But criminal justice experts and former inmates say federal prison camps, while better than most prisons, are still no walk in the park — and forget about “Club Fed,” the nickname given to some minimum-security prisons in the ‘80s. These days, experts say, hard time is just that.
“There is no Club Fed — that’s so much B.S.,” says Michael Frantz, a former federal inmate of nearly three years for tax evasion and Medicare fraud. He’s since founded Jail Time Consulting, which helps future inmates prepare for prison life.
“Just the term ‘camp’ makes it sound kind of fun,” says Michael Kimelman, who served 15 months in Lewisburg, Pennsylvania, on insider trading charges and wrote a book about his experience, Confessions of a Wall Street Insider. “In The Wolf of Wall Street, he’s playing tennis at the end. In the ‘80s I think there were a couple of places like that. There’s no place now that anybody semi-normal would ever want to go, period.”
5) I love stories like this! 96-Year-Old Secretary Quietly Amasses Fortune, Then Donates $8.2 Million, www.nytimes.com/2018/05/06/nyregion/secretary-fortune-donates.html. Excerpt:
Even by the dizzying standards of New York City philanthropy, a recent $6.24 million donation to the Henry Street Settlement on the Lower East Side was a whopper — the largest single gift from an individual to the social service group in its 125-year history.
It was not donated by some billionaire benefactor, but by a frugal legal secretary from Brooklyn who toiled for the same law firm for 67 years until she retired at age 96 and died not long afterward in 2016.
Her name was Sylvia Bloom and even her closest friends and relatives had no idea she had amassed a fortune over the decades. She did this by shrewdly observing the investments made by the lawyers she served.
6) My friend Sophocles Sophocleous ([email protected]) hosts a conference in Cyprus that I hope to attend someday. This year it’s Oct. 4-5 – here are details:
2018 Cyprus Value Investor Conference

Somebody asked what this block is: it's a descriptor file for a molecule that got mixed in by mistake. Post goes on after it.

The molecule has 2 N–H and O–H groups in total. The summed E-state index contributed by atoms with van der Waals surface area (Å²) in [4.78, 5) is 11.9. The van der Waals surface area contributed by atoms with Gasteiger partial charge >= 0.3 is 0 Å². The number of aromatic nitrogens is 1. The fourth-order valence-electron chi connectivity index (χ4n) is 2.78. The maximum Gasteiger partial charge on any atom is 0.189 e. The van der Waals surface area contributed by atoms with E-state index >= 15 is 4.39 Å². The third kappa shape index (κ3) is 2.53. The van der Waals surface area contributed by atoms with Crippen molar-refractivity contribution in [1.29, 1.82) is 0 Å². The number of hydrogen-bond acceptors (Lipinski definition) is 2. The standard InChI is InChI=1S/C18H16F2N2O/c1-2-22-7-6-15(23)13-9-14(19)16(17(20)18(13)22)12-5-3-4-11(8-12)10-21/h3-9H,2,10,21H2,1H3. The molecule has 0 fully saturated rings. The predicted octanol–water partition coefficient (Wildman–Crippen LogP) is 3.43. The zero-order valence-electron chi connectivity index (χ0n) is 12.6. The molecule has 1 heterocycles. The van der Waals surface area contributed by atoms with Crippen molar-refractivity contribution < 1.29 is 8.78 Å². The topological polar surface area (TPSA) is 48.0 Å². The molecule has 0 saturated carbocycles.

Sponsored by Thomson Reuters and with the support of the CFA Society of Cyprus, the event is a private, by-invitation gathering of investors to share investment ideas and network in a casual setting. Participation is capped at 40 persons.
When/Where: October 4-5, 2018 / Cleopatra Hotel, Nicosia, Cyprus
Video Testimonials from 2017 Event: https://vimeo.com/236784907
Additional info: 1-page summary
Some of the past participants: Robotti & Co, Firebird Mgmt, Veraison Capital, Pastel & Associés, Thistledown Inv Mgmt, Invesco Perpetual, Helsinki Partners, Quo Vadis Cap, Forum Family Office, SIM Ltd, etc
Agenda - October 4, 2018
08:45 - 09:00 Registration
09:00 - 09:30 Welcome Remarks & Awards
09:30 - 13:00 Investment Ideas & Topics
13:00 - 14:00 Buffet Lunch
14:00 - 17:00 Investment Ideas & Topics
19:00 - 24:00 Beer Festival
Agenda - October 5th, 2018
09:00 - 09:30 Thomson Reuters Networking Coffee
09:30 - 11:00 Investment Ideas & Topics
11:00 - 13:00 Networking Event
13:00 - 14:00 Buffet Lunch
14:00 - 18:00 Investment Ideas & Topics
19:00 - 20:00 Pre-dinner Entertainment
20:00 - 24:00 Greek meze dinner by the pool
REQUEST AN INVITATION: [email protected]
Participation Fee: € 200 (rate until Aug 15th with mention of KASE-LEARNING). Includes lunches, dinners, beer festival.
The above is indicative and subject to change.